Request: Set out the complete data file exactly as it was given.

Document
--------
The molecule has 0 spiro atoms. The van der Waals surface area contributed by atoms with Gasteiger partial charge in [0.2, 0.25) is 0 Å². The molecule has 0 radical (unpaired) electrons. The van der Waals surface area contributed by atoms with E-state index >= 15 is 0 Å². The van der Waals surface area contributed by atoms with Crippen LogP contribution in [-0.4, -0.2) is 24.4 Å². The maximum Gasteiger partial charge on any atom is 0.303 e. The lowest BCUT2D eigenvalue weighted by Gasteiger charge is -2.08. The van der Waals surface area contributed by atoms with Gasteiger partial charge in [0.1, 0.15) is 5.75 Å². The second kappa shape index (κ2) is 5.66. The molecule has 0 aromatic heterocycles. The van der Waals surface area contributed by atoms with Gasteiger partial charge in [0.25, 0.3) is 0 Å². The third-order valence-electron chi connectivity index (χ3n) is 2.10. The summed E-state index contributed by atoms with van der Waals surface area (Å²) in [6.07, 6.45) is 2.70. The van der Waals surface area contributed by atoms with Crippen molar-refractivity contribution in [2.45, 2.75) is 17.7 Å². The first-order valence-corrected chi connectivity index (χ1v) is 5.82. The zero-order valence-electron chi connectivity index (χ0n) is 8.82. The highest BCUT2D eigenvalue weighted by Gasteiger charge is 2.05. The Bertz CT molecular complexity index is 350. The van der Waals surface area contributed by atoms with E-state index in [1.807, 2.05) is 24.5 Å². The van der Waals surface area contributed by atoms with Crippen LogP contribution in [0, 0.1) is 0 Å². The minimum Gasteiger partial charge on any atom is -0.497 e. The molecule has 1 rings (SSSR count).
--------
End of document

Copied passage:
The molecule has 0 spiro atoms. The van der Waals surface area contributed by atoms with Gasteiger partial charge in [0.2, 0.25) is 0 Å². The molecule has 0 radical (unpaired) electrons. The van der Waals surface area contributed by atoms with E-state index >= 15 is 0 Å². The van der Waals surface area contributed by atoms with Crippen LogP contribution in [-0.4, -0.2) is 24.4 Å². The maximum Gasteiger partial charge on any atom is 0.303 e. The lowest BCUT2D eigenvalue weighted by Gasteiger charge is -2.08. The van der Waals surface area contributed by atoms with Gasteiger partial charge in [0.1, 0.15) is 5.75 Å². The second kappa shape index (κ2) is 5.66. The molecule has 0 aromatic heterocycles. The van der Waals surface area contributed by atoms with Gasteiger partial charge in [0.25, 0.3) is 0 Å². The third-order valence-electron chi connectivity index (χ3n) is 2.10. The summed E-state index contributed by atoms with van der Waals surface area (Å²) in [6.07, 6.45) is 2.70. The van der Waals surface area contributed by atoms with Crippen molar-refractivity contribution in [2.45, 2.75) is 17.7 Å². The first-order valence-corrected chi connectivity index (χ1v) is 5.82. The zero-order valence-electron chi connectivity index (χ0n) is 8.82. The highest BCUT2D eigenvalue weighted by Gasteiger charge is 2.05. The Bertz CT molecular complexity index is 350. The van der Waals surface area contributed by atoms with E-state index in [1.807, 2.05) is 24.5 Å². The van der Waals surface area contributed by atoms with Crippen LogP contribution in [0, 0.1) is 0 Å². The minimum Gasteiger partial charge on any atom is -0.497 e. The molecule has 1 rings (SSSR count).